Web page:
Something I noticed as well is that Shaun Tan has used ‘you’ to start quite a few sentences and also just when refering to emotions we feel. This allows the reader to relate to the feelings and experiences Shaun writes about, it also allows us to connect with the character.
Another technique I found in the book is that he used bigger fonts for the words which are more meaningful and coordinate more affectively with the image. For e.g. here the font is bigger on the word ‘darker’.
Overall, I think the main purpose of the words or the language is to furthermore explain the emotion of the character, add meaning to the images and set a mood for the reader.
I think this book is suitable for a wide range of audiences, but different age groups will probably find different meanings or understandings and take different messages from the story. I think it would be a descriptive and simple story for younger audiences, yet a more intricate and morally challenging themed story for older audiences.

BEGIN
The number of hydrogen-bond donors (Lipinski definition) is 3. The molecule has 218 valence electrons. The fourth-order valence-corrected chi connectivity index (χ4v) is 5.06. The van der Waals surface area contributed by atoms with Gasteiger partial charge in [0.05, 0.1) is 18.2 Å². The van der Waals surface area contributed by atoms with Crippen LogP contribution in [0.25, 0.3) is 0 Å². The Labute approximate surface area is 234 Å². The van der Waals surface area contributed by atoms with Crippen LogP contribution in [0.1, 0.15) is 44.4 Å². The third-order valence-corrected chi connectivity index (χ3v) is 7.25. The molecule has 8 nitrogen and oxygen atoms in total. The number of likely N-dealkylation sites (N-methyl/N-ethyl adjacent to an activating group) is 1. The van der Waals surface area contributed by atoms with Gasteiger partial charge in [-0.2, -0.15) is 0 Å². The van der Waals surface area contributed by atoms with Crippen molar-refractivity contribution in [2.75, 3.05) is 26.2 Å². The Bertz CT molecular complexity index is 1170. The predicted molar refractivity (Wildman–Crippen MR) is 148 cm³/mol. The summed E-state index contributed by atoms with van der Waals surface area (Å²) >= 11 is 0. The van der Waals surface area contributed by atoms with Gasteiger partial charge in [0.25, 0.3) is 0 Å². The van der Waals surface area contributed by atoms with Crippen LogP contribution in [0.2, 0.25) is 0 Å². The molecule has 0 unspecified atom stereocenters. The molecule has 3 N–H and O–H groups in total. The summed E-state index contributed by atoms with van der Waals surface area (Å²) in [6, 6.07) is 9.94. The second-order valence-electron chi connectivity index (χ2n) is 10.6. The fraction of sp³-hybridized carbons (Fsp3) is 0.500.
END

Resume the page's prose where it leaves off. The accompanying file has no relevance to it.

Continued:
I also think that all age groups will enjoy this book because a younger audiences attention will be captured by the amazing illustrations and the small details on the page, whereas older audiences and adults will enjoy finding the hidden messages of the story.
Showing a page of the picture book
It was very hard to choose only one page to showcase because every page has a unique image and a deep meaning. In addition each of these pages used different techniques such as colour, the use of space and size.
The page I ended up choosing was this one, with the words being ‘Wonderful things are passing you by’.
The first thing my eyes were drawn too or in other words the salient image is this very colourful area of the page. As we can see this represents the ‘Wonderful things passing by’. The use of colour in this image makes us believe that it is very happy.
Therefore, a noticeable technique Shaun has used to capture the reader’s attention is the extraordinary use of colour. We see many bright and beautiful colours, but if we look around the colourfulness we can also see some darker colours as well which mainly surround the girl and show us that these wonderful things are not happening to her or that she doesn’t recognise the wonderful things she has.